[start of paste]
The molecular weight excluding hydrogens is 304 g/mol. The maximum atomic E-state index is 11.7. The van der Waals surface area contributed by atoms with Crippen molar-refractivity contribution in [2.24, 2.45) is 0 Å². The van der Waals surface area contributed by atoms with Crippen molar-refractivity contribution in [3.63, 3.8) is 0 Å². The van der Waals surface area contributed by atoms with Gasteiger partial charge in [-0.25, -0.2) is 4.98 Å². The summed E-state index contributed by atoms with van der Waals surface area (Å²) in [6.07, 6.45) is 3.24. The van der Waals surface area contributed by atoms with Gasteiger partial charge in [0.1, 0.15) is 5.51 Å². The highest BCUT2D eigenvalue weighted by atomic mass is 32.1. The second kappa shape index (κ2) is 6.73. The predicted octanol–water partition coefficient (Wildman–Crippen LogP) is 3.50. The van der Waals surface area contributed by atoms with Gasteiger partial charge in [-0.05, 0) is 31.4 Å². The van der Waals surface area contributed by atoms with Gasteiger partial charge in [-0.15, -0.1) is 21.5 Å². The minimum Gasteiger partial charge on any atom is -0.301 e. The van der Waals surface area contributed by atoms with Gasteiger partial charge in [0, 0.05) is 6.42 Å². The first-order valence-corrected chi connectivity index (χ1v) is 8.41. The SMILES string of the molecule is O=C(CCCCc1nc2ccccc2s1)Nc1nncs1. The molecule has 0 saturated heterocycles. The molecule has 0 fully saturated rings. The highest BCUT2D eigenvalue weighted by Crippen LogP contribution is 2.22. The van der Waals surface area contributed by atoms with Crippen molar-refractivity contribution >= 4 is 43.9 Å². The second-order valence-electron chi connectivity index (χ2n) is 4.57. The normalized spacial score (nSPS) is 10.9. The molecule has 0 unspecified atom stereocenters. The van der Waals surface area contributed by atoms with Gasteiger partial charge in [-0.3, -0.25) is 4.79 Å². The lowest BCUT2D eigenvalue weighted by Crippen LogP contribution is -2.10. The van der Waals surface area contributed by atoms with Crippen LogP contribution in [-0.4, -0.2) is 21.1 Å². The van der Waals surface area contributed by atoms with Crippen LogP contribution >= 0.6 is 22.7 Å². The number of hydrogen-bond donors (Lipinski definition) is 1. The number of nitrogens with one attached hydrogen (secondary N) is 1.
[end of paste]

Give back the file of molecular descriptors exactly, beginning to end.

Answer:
The molecular weight excluding hydrogens is 304 g/mol. The maximum atomic E-state index is 11.7. The van der Waals surface area contributed by atoms with Crippen molar-refractivity contribution in [2.24, 2.45) is 0 Å². The van der Waals surface area contributed by atoms with Crippen molar-refractivity contribution in [3.63, 3.8) is 0 Å². The van der Waals surface area contributed by atoms with Gasteiger partial charge in [-0.25, -0.2) is 4.98 Å². The summed E-state index contributed by atoms with van der Waals surface area (Å²) in [6.07, 6.45) is 3.24. The van der Waals surface area contributed by atoms with Gasteiger partial charge in [0.1, 0.15) is 5.51 Å². The highest BCUT2D eigenvalue weighted by atomic mass is 32.1. The second kappa shape index (κ2) is 6.73. The predicted octanol–water partition coefficient (Wildman–Crippen LogP) is 3.50. The van der Waals surface area contributed by atoms with Gasteiger partial charge in [-0.05, 0) is 31.4 Å². The van der Waals surface area contributed by atoms with Gasteiger partial charge in [-0.15, -0.1) is 21.5 Å². The minimum Gasteiger partial charge on any atom is -0.301 e. The van der Waals surface area contributed by atoms with Gasteiger partial charge in [0, 0.05) is 6.42 Å². The first-order valence-corrected chi connectivity index (χ1v) is 8.41. The SMILES string of the molecule is O=C(CCCCc1nc2ccccc2s1)Nc1nncs1. The molecule has 0 saturated heterocycles. The molecule has 0 fully saturated rings. The highest BCUT2D eigenvalue weighted by Crippen LogP contribution is 2.22. The van der Waals surface area contributed by atoms with Crippen molar-refractivity contribution >= 4 is 43.9 Å². The second-order valence-electron chi connectivity index (χ2n) is 4.57. The normalized spacial score (nSPS) is 10.9. The molecule has 0 unspecified atom stereocenters. The van der Waals surface area contributed by atoms with Gasteiger partial charge in [-0.3, -0.25) is 4.79 Å². The lowest BCUT2D eigenvalue weighted by Crippen LogP contribution is -2.10. The van der Waals surface area contributed by atoms with Crippen LogP contribution in [-0.4, -0.2) is 21.1 Å². The van der Waals surface area contributed by atoms with Crippen LogP contribution >= 0.6 is 22.7 Å². The number of hydrogen-bond donors (Lipinski definition) is 1. The number of nitrogens with one attached hydrogen (secondary N) is 1.